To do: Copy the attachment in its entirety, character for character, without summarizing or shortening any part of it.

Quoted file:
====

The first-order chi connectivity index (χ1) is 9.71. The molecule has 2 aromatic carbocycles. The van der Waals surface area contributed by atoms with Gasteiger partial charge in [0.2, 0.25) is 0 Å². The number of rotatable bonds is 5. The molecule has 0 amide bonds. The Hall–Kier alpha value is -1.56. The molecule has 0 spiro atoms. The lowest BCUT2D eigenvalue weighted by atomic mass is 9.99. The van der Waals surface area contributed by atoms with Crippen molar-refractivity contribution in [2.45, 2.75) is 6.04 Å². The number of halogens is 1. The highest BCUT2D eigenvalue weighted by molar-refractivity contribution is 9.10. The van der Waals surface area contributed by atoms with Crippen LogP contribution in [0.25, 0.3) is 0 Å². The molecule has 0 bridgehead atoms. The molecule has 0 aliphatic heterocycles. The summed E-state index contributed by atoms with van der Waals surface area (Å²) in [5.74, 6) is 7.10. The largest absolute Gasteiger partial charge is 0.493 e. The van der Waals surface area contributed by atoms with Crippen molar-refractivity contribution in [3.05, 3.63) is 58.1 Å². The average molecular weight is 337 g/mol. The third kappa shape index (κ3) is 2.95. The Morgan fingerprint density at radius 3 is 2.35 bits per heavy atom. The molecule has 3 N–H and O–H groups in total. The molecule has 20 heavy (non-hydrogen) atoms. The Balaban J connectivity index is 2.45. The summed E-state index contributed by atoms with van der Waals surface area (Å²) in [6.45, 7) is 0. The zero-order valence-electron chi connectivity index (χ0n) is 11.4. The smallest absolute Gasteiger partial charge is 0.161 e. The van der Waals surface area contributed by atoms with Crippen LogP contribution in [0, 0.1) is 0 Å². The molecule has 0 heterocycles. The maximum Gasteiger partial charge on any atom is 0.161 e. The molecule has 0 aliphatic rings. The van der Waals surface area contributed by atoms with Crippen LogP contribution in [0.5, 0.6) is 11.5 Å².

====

The first-order chi connectivity index (χ1) is 9.71. The molecule has 2 aromatic carbocycles. The van der Waals surface area contributed by atoms with Gasteiger partial charge in [0.2, 0.25) is 0 Å². The number of rotatable bonds is 5. The molecule has 0 amide bonds. The Hall–Kier alpha value is -1.56. The molecule has 0 spiro atoms. The lowest BCUT2D eigenvalue weighted by atomic mass is 9.99. The van der Waals surface area contributed by atoms with Crippen molar-refractivity contribution in [2.45, 2.75) is 6.04 Å². The number of halogens is 1. The highest BCUT2D eigenvalue weighted by molar-refractivity contribution is 9.10. The van der Waals surface area contributed by atoms with Crippen LogP contribution in [0.25, 0.3) is 0 Å². The molecule has 0 bridgehead atoms. The molecule has 0 aliphatic heterocycles. The summed E-state index contributed by atoms with van der Waals surface area (Å²) in [5.74, 6) is 7.10. The largest absolute Gasteiger partial charge is 0.493 e. The van der Waals surface area contributed by atoms with Crippen molar-refractivity contribution in [3.05, 3.63) is 58.1 Å². The average molecular weight is 337 g/mol. The third kappa shape index (κ3) is 2.95. The Morgan fingerprint density at radius 3 is 2.35 bits per heavy atom. The molecule has 3 N–H and O–H groups in total. The molecule has 20 heavy (non-hydrogen) atoms. The Balaban J connectivity index is 2.45. The summed E-state index contributed by atoms with van der Waals surface area (Å²) in [6.45, 7) is 0. The zero-order valence-electron chi connectivity index (χ0n) is 11.4. The smallest absolute Gasteiger partial charge is 0.161 e. The van der Waals surface area contributed by atoms with Crippen LogP contribution in [0, 0.1) is 0 Å². The molecule has 0 heterocycles. The maximum Gasteiger partial charge on any atom is 0.161 e. The molecule has 0 aliphatic rings. The van der Waals surface area contributed by atoms with Crippen LogP contribution in [0.5, 0.6) is 11.5 Å².